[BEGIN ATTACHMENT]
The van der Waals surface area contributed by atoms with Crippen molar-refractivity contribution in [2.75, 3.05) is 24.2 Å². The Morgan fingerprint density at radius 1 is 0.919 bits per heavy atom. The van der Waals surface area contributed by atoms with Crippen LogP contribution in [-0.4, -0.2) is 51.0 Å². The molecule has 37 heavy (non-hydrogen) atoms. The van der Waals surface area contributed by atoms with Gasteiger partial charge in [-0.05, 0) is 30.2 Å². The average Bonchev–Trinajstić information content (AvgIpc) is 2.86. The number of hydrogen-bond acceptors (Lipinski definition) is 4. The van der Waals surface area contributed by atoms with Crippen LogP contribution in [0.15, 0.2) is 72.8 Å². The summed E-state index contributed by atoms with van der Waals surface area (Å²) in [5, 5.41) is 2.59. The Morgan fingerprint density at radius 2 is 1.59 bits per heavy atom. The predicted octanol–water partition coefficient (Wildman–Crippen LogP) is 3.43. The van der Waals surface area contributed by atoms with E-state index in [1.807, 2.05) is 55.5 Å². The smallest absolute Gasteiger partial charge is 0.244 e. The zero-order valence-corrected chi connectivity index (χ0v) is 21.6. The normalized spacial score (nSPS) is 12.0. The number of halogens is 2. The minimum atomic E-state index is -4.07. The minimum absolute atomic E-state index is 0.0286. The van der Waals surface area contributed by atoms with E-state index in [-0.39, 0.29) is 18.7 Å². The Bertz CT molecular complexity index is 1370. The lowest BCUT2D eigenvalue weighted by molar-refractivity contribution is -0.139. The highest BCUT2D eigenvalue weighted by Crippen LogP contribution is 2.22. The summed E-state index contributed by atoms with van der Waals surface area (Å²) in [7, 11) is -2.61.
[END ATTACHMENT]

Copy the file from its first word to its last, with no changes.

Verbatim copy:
The van der Waals surface area contributed by atoms with Crippen molar-refractivity contribution in [2.75, 3.05) is 24.2 Å². The Morgan fingerprint density at radius 1 is 0.919 bits per heavy atom. The van der Waals surface area contributed by atoms with Crippen LogP contribution in [-0.4, -0.2) is 51.0 Å². The molecule has 37 heavy (non-hydrogen) atoms. The van der Waals surface area contributed by atoms with Gasteiger partial charge in [-0.05, 0) is 30.2 Å². The average Bonchev–Trinajstić information content (AvgIpc) is 2.86. The number of hydrogen-bond acceptors (Lipinski definition) is 4. The van der Waals surface area contributed by atoms with Crippen LogP contribution in [0.15, 0.2) is 72.8 Å². The summed E-state index contributed by atoms with van der Waals surface area (Å²) in [5, 5.41) is 2.59. The Morgan fingerprint density at radius 2 is 1.59 bits per heavy atom. The predicted octanol–water partition coefficient (Wildman–Crippen LogP) is 3.43. The van der Waals surface area contributed by atoms with E-state index in [1.807, 2.05) is 55.5 Å². The smallest absolute Gasteiger partial charge is 0.244 e. The zero-order valence-corrected chi connectivity index (χ0v) is 21.6. The normalized spacial score (nSPS) is 12.0. The number of halogens is 2. The minimum atomic E-state index is -4.07. The minimum absolute atomic E-state index is 0.0286. The van der Waals surface area contributed by atoms with E-state index in [-0.39, 0.29) is 18.7 Å². The Bertz CT molecular complexity index is 1370. The lowest BCUT2D eigenvalue weighted by molar-refractivity contribution is -0.139. The highest BCUT2D eigenvalue weighted by Crippen LogP contribution is 2.22. The summed E-state index contributed by atoms with van der Waals surface area (Å²) in [7, 11) is -2.61.